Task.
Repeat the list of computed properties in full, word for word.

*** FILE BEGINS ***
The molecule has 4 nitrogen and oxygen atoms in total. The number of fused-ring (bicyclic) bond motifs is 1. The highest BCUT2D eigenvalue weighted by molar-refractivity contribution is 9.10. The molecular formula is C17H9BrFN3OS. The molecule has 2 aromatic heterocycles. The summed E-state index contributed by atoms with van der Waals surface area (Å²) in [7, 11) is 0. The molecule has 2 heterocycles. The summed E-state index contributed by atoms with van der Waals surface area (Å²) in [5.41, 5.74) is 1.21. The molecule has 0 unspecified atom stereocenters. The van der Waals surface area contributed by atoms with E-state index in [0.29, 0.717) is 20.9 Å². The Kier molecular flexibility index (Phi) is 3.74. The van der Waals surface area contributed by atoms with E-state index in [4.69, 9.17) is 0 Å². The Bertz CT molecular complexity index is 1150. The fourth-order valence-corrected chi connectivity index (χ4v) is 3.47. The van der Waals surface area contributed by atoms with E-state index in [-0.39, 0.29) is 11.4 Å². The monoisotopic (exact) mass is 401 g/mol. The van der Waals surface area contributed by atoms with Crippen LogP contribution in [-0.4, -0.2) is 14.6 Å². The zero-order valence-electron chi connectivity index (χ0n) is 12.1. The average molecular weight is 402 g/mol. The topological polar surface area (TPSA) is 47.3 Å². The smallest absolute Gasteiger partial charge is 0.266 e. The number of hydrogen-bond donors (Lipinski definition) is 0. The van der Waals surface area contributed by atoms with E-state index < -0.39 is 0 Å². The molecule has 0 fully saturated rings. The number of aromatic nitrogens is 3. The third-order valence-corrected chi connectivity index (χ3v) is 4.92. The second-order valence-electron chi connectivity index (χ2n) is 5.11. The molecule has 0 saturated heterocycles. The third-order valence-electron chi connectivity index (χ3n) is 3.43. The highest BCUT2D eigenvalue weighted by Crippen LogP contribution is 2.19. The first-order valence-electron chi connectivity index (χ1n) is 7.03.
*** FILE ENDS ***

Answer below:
The molecule has 4 nitrogen and oxygen atoms in total. The number of fused-ring (bicyclic) bond motifs is 1. The highest BCUT2D eigenvalue weighted by molar-refractivity contribution is 9.10. The molecular formula is C17H9BrFN3OS. The molecule has 2 aromatic heterocycles. The summed E-state index contributed by atoms with van der Waals surface area (Å²) in [7, 11) is 0. The molecule has 2 heterocycles. The summed E-state index contributed by atoms with van der Waals surface area (Å²) in [5.41, 5.74) is 1.21. The molecule has 0 unspecified atom stereocenters. The van der Waals surface area contributed by atoms with E-state index in [0.29, 0.717) is 20.9 Å². The Kier molecular flexibility index (Phi) is 3.74. The van der Waals surface area contributed by atoms with E-state index in [4.69, 9.17) is 0 Å². The Bertz CT molecular complexity index is 1150. The fourth-order valence-corrected chi connectivity index (χ4v) is 3.47. The van der Waals surface area contributed by atoms with E-state index in [-0.39, 0.29) is 11.4 Å². The monoisotopic (exact) mass is 401 g/mol. The van der Waals surface area contributed by atoms with Crippen LogP contribution in [-0.4, -0.2) is 14.6 Å². The zero-order valence-electron chi connectivity index (χ0n) is 12.1. The average molecular weight is 402 g/mol. The topological polar surface area (TPSA) is 47.3 Å². The smallest absolute Gasteiger partial charge is 0.266 e. The number of hydrogen-bond donors (Lipinski definition) is 0. The van der Waals surface area contributed by atoms with E-state index < -0.39 is 0 Å². The molecule has 0 fully saturated rings. The number of aromatic nitrogens is 3. The third-order valence-corrected chi connectivity index (χ3v) is 4.92. The second-order valence-electron chi connectivity index (χ2n) is 5.11. The molecule has 0 saturated heterocycles. The third-order valence-electron chi connectivity index (χ3n) is 3.43. The highest BCUT2D eigenvalue weighted by Crippen LogP contribution is 2.19. The first-order valence-electron chi connectivity index (χ1n) is 7.03.